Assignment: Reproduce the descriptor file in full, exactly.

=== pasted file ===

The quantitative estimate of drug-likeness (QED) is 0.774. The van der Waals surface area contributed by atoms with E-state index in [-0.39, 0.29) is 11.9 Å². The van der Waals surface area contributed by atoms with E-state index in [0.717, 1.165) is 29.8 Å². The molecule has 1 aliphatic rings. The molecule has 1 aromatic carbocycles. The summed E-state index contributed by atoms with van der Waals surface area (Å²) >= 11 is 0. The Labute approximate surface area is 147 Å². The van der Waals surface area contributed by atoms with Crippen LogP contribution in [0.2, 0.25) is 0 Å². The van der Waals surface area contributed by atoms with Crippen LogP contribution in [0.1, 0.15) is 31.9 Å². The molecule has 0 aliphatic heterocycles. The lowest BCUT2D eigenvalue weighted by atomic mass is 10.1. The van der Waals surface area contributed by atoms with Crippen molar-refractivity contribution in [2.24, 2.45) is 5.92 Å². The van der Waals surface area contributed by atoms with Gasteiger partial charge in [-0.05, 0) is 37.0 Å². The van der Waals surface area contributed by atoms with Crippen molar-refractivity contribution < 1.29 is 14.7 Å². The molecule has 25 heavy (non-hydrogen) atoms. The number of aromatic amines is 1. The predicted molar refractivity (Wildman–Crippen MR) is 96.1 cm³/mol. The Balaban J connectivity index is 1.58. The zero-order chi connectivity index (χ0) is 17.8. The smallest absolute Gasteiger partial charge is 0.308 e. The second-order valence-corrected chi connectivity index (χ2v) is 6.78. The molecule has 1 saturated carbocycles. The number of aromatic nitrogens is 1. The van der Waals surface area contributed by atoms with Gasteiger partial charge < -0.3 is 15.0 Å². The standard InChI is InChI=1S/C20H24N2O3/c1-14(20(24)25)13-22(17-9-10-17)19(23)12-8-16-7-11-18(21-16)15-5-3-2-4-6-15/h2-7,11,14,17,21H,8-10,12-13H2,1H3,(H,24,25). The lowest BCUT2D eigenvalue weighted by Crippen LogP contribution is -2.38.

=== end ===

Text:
The quantitative estimate of drug-likeness (QED) is 0.774. The van der Waals surface area contributed by atoms with E-state index in [-0.39, 0.29) is 11.9 Å². The van der Waals surface area contributed by atoms with E-state index in [0.717, 1.165) is 29.8 Å². The molecule has 1 aliphatic rings. The molecule has 1 aromatic carbocycles. The summed E-state index contributed by atoms with van der Waals surface area (Å²) >= 11 is 0. The Labute approximate surface area is 147 Å². The van der Waals surface area contributed by atoms with Crippen LogP contribution in [0.2, 0.25) is 0 Å². The van der Waals surface area contributed by atoms with Crippen LogP contribution in [0.1, 0.15) is 31.9 Å². The molecule has 0 aliphatic heterocycles. The lowest BCUT2D eigenvalue weighted by atomic mass is 10.1. The van der Waals surface area contributed by atoms with Crippen molar-refractivity contribution in [2.24, 2.45) is 5.92 Å². The van der Waals surface area contributed by atoms with Gasteiger partial charge in [-0.05, 0) is 37.0 Å². The van der Waals surface area contributed by atoms with Crippen molar-refractivity contribution < 1.29 is 14.7 Å². The molecule has 25 heavy (non-hydrogen) atoms. The number of aromatic amines is 1. The predicted molar refractivity (Wildman–Crippen MR) is 96.1 cm³/mol. The Balaban J connectivity index is 1.58. The zero-order chi connectivity index (χ0) is 17.8. The smallest absolute Gasteiger partial charge is 0.308 e. The second-order valence-corrected chi connectivity index (χ2v) is 6.78. The molecule has 1 saturated carbocycles. The number of aromatic nitrogens is 1. The van der Waals surface area contributed by atoms with Gasteiger partial charge < -0.3 is 15.0 Å². The standard InChI is InChI=1S/C20H24N2O3/c1-14(20(24)25)13-22(17-9-10-17)19(23)12-8-16-7-11-18(21-16)15-5-3-2-4-6-15/h2-7,11,14,17,21H,8-10,12-13H2,1H3,(H,24,25). The lowest BCUT2D eigenvalue weighted by Crippen LogP contribution is -2.38.